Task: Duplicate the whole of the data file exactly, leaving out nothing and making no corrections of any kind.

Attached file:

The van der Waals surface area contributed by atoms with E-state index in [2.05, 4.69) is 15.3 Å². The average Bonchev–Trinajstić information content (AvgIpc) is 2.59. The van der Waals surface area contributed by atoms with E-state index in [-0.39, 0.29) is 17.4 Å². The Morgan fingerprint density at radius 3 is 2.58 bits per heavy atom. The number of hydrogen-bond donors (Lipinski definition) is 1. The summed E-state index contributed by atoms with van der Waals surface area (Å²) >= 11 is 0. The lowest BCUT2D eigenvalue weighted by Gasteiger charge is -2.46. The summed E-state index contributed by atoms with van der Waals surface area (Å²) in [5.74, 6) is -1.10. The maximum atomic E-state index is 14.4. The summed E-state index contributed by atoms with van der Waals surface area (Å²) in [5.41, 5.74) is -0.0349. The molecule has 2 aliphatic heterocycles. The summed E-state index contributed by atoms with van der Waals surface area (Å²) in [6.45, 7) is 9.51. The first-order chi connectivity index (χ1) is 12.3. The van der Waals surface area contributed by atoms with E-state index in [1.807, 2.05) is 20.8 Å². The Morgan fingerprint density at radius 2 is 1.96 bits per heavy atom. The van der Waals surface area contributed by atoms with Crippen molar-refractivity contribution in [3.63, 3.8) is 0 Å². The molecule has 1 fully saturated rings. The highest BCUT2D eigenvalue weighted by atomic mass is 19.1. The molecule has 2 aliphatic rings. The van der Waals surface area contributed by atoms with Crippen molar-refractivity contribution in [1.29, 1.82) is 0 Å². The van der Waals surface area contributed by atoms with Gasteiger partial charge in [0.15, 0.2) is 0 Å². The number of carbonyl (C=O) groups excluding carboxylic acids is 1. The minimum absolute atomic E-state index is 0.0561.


The van der Waals surface area contributed by atoms with E-state index in [2.05, 4.69) is 15.3 Å². The average Bonchev–Trinajstić information content (AvgIpc) is 2.59. The van der Waals surface area contributed by atoms with E-state index in [-0.39, 0.29) is 17.4 Å². The Morgan fingerprint density at radius 3 is 2.58 bits per heavy atom. The number of hydrogen-bond donors (Lipinski definition) is 1. The summed E-state index contributed by atoms with van der Waals surface area (Å²) >= 11 is 0. The lowest BCUT2D eigenvalue weighted by Gasteiger charge is -2.46. The summed E-state index contributed by atoms with van der Waals surface area (Å²) in [5.74, 6) is -1.10. The maximum atomic E-state index is 14.4. The summed E-state index contributed by atoms with van der Waals surface area (Å²) in [5.41, 5.74) is -0.0349. The molecule has 2 aliphatic heterocycles. The summed E-state index contributed by atoms with van der Waals surface area (Å²) in [6.45, 7) is 9.51. The first-order chi connectivity index (χ1) is 12.3. The van der Waals surface area contributed by atoms with E-state index in [1.807, 2.05) is 20.8 Å². The Morgan fingerprint density at radius 2 is 1.96 bits per heavy atom. The van der Waals surface area contributed by atoms with Crippen molar-refractivity contribution in [3.63, 3.8) is 0 Å². The molecule has 1 fully saturated rings. The highest BCUT2D eigenvalue weighted by atomic mass is 19.1. The molecule has 2 aliphatic rings. The van der Waals surface area contributed by atoms with Crippen molar-refractivity contribution in [1.29, 1.82) is 0 Å². The van der Waals surface area contributed by atoms with Gasteiger partial charge in [0.15, 0.2) is 0 Å². The number of carbonyl (C=O) groups excluding carboxylic acids is 1. The minimum absolute atomic E-state index is 0.0561.